Film Review: Knight of Cups


“Knight of Cups” is a gorgeous film! This comes as no surprise seeing as how it’s a Terrence Malick film. He’s brought along his trusty cinematographer, Emmanuel Lubezki, who aided him in capturing the beauty of life in films such as “The Tree of Life” and “To the Wonder.” Here is no different, with exquisite shots of the sun glistening down on the beach and the simple pleasures of Mother Nature still in effect despite being trapped in an aquarium. The day I find a film shot by Lubezki to be flat and uninspired is the day I dread.

The day I found a Terrence Malick film that didn’t resonate with me was also the day I dreaded and it’s unfortunately a day I encountered. “Knight of Cups” is that film, I’m sad to report, though its disappointment doesn’t come from a lack of trying. It’s a result of a failed experiment, one that closely examines the vanity of Hollywood. Even when dealing with death and despair, Malick always had an eye for finding the beauty of it all. That’s not his objective this time around; he’s searching for the emptiness that engulfs the Hollywood scene.


From a technical standpoint, he finds it. “Knight of Cups” is as empty and devoid of life as Hollywood is, at least when solely focused on that aspect of the story. Said aspect follows the driftlessness of Rick (Christian Bale), a Hollywood screenwriter. He embodies the tarot card in which this film is named after, an intelligent idealist who is easily manipulated via his boredom. It doesn’t take long for the narcissism of Hollywood to engulf him, trapping him in the neverending cycle of vainglory. The change and excitement represented by the Knight of Cups follows him into each fling of his.

Each romance of Rick’s ends in the same result: abandonment. The difference in each is in their execution. His failed marriage to Nancy (Cate Blanchett) is a result of complacency. His attraction to the stripper Karen (Teresa Palmer) is simply out of lust and curiosity. Same goes for the various models that act as nothing more than a notch on his headboard. Elizabeth (Natalie Portman) comes closest to winning his heart thanks in part to her striking similarity to him. She too grows bored easily, with her marriage flailing because of this. She is Rick’s greatest love and challenge, with her mistress ways becoming all the more tantalizing for him.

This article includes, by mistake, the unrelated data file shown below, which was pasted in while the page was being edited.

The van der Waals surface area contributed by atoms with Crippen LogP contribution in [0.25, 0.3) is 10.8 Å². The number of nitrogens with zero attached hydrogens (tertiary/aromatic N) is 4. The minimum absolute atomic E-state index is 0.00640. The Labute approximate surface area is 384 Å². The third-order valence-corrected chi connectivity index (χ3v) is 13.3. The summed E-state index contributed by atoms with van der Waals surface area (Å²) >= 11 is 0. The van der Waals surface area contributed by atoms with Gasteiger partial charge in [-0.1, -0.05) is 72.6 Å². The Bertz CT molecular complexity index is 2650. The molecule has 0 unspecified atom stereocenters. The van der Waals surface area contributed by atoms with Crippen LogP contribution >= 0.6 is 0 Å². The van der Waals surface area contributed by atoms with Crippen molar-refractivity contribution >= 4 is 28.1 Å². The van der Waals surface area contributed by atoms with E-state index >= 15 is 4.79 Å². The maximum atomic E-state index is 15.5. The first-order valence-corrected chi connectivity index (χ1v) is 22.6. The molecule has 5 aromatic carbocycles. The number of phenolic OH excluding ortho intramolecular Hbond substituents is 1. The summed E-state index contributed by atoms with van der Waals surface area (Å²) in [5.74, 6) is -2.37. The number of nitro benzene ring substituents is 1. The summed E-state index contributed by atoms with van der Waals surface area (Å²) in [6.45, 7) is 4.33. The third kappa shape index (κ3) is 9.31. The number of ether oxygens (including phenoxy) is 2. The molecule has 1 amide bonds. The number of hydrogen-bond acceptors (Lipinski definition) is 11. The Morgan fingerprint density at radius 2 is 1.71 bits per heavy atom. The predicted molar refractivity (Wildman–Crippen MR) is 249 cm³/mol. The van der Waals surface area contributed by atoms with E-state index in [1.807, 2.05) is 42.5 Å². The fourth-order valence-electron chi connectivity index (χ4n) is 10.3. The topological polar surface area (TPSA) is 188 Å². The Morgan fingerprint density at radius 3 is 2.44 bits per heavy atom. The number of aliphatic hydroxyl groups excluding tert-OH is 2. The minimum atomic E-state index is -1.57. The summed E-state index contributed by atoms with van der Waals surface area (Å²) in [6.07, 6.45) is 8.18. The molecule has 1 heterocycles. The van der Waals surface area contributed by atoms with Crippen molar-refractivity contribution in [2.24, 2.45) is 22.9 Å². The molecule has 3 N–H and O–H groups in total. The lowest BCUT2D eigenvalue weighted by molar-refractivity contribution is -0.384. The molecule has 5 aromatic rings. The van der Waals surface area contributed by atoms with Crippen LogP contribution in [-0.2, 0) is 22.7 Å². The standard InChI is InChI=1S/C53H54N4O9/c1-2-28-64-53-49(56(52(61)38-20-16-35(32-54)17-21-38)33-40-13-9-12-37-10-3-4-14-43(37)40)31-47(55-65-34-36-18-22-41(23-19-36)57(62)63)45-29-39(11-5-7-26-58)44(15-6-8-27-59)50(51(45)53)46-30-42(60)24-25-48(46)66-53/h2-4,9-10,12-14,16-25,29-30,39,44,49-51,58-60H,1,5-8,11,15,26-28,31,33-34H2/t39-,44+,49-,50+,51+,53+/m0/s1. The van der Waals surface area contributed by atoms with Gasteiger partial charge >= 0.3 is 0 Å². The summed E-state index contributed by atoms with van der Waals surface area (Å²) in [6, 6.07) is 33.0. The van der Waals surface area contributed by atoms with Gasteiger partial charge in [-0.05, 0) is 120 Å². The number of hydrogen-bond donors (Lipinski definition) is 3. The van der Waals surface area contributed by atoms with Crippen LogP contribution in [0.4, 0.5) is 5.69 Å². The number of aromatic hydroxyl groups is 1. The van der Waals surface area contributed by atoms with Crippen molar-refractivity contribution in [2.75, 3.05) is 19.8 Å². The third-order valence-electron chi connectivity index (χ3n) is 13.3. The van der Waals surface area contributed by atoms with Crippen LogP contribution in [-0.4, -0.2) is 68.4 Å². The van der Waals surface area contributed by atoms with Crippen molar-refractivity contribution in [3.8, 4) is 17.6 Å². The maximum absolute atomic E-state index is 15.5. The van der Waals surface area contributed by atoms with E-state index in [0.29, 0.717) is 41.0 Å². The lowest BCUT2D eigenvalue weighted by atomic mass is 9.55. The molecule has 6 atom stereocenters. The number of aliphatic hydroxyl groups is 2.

To credit Rick’s polyamorous ways to the ostentation of Hollywood would be a cheat. His inability to emotionally connect comes from a lack of trust and a fear of loss. The former developed via his rocky relationship with his father, Joseph (Brian Dennehy), whom we only ever see yelling. I say see and not hear because the soundtrack, more times than not, drowns out his wailing. This is to represent Rick’s dismissive approach, who tunes anyone out that feeds him negative energy. This is symbolic of the bubble in which Hollywood resides in, but also in highlighting why Rick is drawn to it. He’s used this method of dislodgement to cope with life’s struggles. To find an industry that thrives on it is a blessing for him.

The fear of loss comes from the recent death of his brother. This triggers the driftlessness, causing Rick to meander through life aimlessly trying to find a purpose. He’s become almost a mute, with his thoughts playing out as narration to guide us through his aimlessness. Other characters, such as his ex-wife, dutifully informs him (and the audience) of his mental breakdown. Now, more than ever before, does he find solace in loveless relationships.


The reasoning for the disenchantment of “Knight of Cups” is twofold. The first is in the uncomfortable marriage between beauty and vanity. Malick’s zest for life may seem like a good counterpoint for the conceitedness of Hollywood, but the juxtaposition of the two is flimsy. The smugness needs a cynical edge in order for it to work, one found in David Lynch’s “Maps to the Stars” or David Cronenberg’s “Cosmopolis.” Malick never finds that cynicism, instead opting for emptiness. Hollywood is showcased as a cold void of life, in turn alienating the viewer. Purposeful or not, it’s a turnoff. It’s more in line with Sophia Coppola’s “Somewhere,” which too was plagued by the lack of cynicism.

The second reasoning is in the experimentation of working with a minute script. Most of the film was made up on the spot, with next to no dialogue written. The script, much like Malick’s interpretation of Hollywood, is barren. This wouldn’t be the first time a film worked off of a script such as this. Most recently, Jeremy Gardner & Christian Stella incorporated this approach into their ribald dark comedy, “Tex Montana Will Survive!” That film was able to coast on the adlibbing of its star (also Jeremy Gardner), with humor intricately placed into the blank spaces. Such is not the case here, as there’s not much to bounce off of. This is purposeful, but not fruitful.


Malick also utilizes the technique of torpedoing in his experimentation. This is the act of throwing in an actor and/or event unbeknownst to the performer(s) in order to elicit a natural response. Again, this works best in a comedy where the act would most likely garner a humorous reaction. Here, it musters up nothing more than perplexity, once again the purpose, once again not fruitful.

I appreciate and commend the attempts of creativity made by Terrence Malick. Anytime a filmmaker takes chances is admirable, especially during the later stages of one’s career. Appreciation doesn’t breed enjoyment and experimentation doesn’t equal success. In the case of “Knight of Cups,” it doesn’t attain either.

Final Rating: C+